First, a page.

Now we come to the phrase, “and in the midst of the week (seven) he shall cause the sacrifice and the oblation to cease.” (KJV) In the whole context of this passage, this points again to the work of the Messiah. Through His death on the cross he brings to an end the need for sacrifices to be offered. He has now offered the one perfect sacrifice for all time. No further sacrifice is needed. This happens during this final “seven”. It is during this final “seven” that the Messiah finishes His work by going to the cross and dying for our sins offering Himself as the lamb of God who takes away the sins of the world. Young comments, “’and in the midst of the seven’ – But, it should be noted that the word means ‘midst’ as well as ‘half,’ and such is the meaning here. The thought is not that for half of the seven, the sacrifice ceases, but at the midst of the seven…’He shall cause sacrifice and oblation to cease’ – The subject is the Messiah, who by his death causes sacrifice and oblation to cease. The two words are intended to represent bloody and unbloody offerings, i. e., the entirety of worship by sacrifice….It has been objected that the death of the Messiah did not bring an end to the Jewish sacrifices. The Epistle to the Hebrews, however, argues that Christ by His death, did abolish the sacrifices of the Old Covenant….It is true that immediately after Christ’s death the sacrifices did not cease. Nevertheless, at His death, the veil of the Temple was rent in twain; the way into the Holy of Holies was opened, the Gospel was preached, and the sacrifices of the Jews could not longer be regarded as legitimate. ‘When Christ was put to death, Jerusalem ceased to be the holy city, and the temple was no longer the house of God, but an abomination.’ (Hengstenberg) After Christ’s death the sacrifices continued for a time, until the destruction of the city by Titus. However, this actual cessation was in reality but the outward manifestation of that which had already been put into effect by our Lord’s death.” (The Prophecy of Daniel, pp. 217-218)


The final phrase says, “and for the overspreading of abominations he shall make it desolate, even until the consummation, and that determined shall be poured upon the desolate” (KJV). This is most likely a reference to the final destruction of Jerusalem by the Roman armies in 70 AD. It probably is meant to be after the 70th week (seven) or following the death of the Messiah and his confirming the covenant with the many. This describes the final desolation of Jerusalem and the Temple bringing an end to the Old Testament sacrificial system once and for all. Young comments, “’And upon the wing of abomination (is) one making desolate’…The historical reference, I believe, is found in the destruction of the Temple by Titus. This even must be regarded, not as necessarily falling within the 70th seven, but as consequent upon the action of the Messiah in causing the sacrifice and oblation to cease…’And until the end and that determined shall pour upon the desolate’ or ‘And until the full end which has been determined shall pour upon the desolate.’…The ‘desolate’ is not Titus, i. e., one who is made desolate, but rather is impersonal, that which is desolate, i. e., the ruins of the Temple and city. Thus, since the Messiah has caused sacrifices and oblation to cease, there comes a desolator over the temple, and devastation continues until a full, determined end pours forth upon the desolation.” (The Prophecy of Daniel, pp. 218-219)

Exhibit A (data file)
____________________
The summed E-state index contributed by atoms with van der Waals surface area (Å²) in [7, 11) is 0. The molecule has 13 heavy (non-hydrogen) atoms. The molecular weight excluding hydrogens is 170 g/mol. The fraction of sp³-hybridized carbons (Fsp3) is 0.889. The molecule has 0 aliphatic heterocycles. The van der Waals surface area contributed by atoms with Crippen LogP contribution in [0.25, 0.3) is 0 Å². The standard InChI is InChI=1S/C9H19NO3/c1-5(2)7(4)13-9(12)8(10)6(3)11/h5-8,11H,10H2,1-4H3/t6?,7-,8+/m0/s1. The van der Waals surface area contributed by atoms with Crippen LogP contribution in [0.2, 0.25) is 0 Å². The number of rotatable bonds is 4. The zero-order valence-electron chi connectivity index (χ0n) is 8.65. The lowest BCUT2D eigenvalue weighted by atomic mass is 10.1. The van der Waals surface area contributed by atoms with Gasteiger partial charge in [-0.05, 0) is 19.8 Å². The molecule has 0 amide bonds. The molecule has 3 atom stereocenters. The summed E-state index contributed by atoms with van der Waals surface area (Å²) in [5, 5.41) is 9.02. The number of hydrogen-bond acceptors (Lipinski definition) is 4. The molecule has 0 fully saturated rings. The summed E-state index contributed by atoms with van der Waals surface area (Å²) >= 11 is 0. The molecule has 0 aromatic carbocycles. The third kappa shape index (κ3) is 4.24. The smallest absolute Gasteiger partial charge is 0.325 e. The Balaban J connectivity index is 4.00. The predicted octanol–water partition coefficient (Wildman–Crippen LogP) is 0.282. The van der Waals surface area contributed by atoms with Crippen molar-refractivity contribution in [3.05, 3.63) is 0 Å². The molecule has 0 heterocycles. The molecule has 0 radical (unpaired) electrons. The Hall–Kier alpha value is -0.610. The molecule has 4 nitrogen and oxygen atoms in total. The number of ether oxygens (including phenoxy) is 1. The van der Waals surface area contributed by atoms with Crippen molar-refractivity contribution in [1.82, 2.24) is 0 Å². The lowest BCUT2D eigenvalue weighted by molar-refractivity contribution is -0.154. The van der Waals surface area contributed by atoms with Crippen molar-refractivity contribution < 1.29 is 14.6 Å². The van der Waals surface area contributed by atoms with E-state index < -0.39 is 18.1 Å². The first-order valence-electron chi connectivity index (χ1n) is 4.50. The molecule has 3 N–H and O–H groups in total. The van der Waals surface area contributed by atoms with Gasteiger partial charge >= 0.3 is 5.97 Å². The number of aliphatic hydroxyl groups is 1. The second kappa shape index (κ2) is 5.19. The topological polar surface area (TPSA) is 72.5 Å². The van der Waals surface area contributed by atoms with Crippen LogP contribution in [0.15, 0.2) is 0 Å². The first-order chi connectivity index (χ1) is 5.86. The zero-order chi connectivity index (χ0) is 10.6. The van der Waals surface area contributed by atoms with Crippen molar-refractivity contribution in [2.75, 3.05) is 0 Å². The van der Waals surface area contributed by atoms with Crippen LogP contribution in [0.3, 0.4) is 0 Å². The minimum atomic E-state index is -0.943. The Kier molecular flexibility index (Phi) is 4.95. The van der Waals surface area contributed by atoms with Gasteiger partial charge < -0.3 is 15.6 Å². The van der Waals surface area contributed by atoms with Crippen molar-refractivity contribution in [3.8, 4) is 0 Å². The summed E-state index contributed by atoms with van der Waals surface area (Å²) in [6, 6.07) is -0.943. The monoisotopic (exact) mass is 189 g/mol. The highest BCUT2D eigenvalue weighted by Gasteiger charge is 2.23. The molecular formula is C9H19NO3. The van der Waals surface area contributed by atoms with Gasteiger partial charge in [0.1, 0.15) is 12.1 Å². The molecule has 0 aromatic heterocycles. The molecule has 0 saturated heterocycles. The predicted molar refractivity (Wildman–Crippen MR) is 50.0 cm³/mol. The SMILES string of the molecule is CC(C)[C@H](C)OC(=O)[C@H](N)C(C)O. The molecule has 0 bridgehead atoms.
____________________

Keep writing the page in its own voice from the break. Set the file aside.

This whole prophecy has already been fulfilled at the first coming of Christ and the destruction of Jerusalem in 70 AD. It is a Messianic prophecy through and through and pointed to the coming of the Messiah and his work. The modern popular evangelical understanding of this prophecy falls short of its true meaning. It seems to me that the dispensational scheme which places a gap between the 69th and 70th weeks (sevens) of thousands of years is wrong. Also, in taking that 70th week (seven) and putting it into our future and making it a seven year tribulation period that happens after the rapture and applying it to something that will happen to the Jews and Israel is a misinterpretation of the prophecy.


That’s not to say that there are not prophecies that apply to the Jews and Israel in the future. There are, but this prophecy in Daniel 9 is not one of them. I believe that the Lord will yet deal with the Jews and Israel in time yet to come. We should look for the conversion of the Jews to Christ and their ingathering into His Church. Romans 11 seems to point toward that and their ingathering will accompany a time of worldwide revival. This is what we look forward to and what we should be praying toward.


Works Cited


All Scripture quotations are from the New International Version (1978) unless indicated otherwise


Morris, Henry M. The New Defenders Study Bible. World Publishing, Inc., Nashville, 1995, 2006.


Pratt, Jr., Richard L. ed. Spirit of the Reformation Study Bible. Zondervan Publishing, Grand Rapids, 2003.


Young, Edward J. The Prophecy of Daniel. Wm. B. Eerdmans Publishing Co., Grand Rapids, 1949.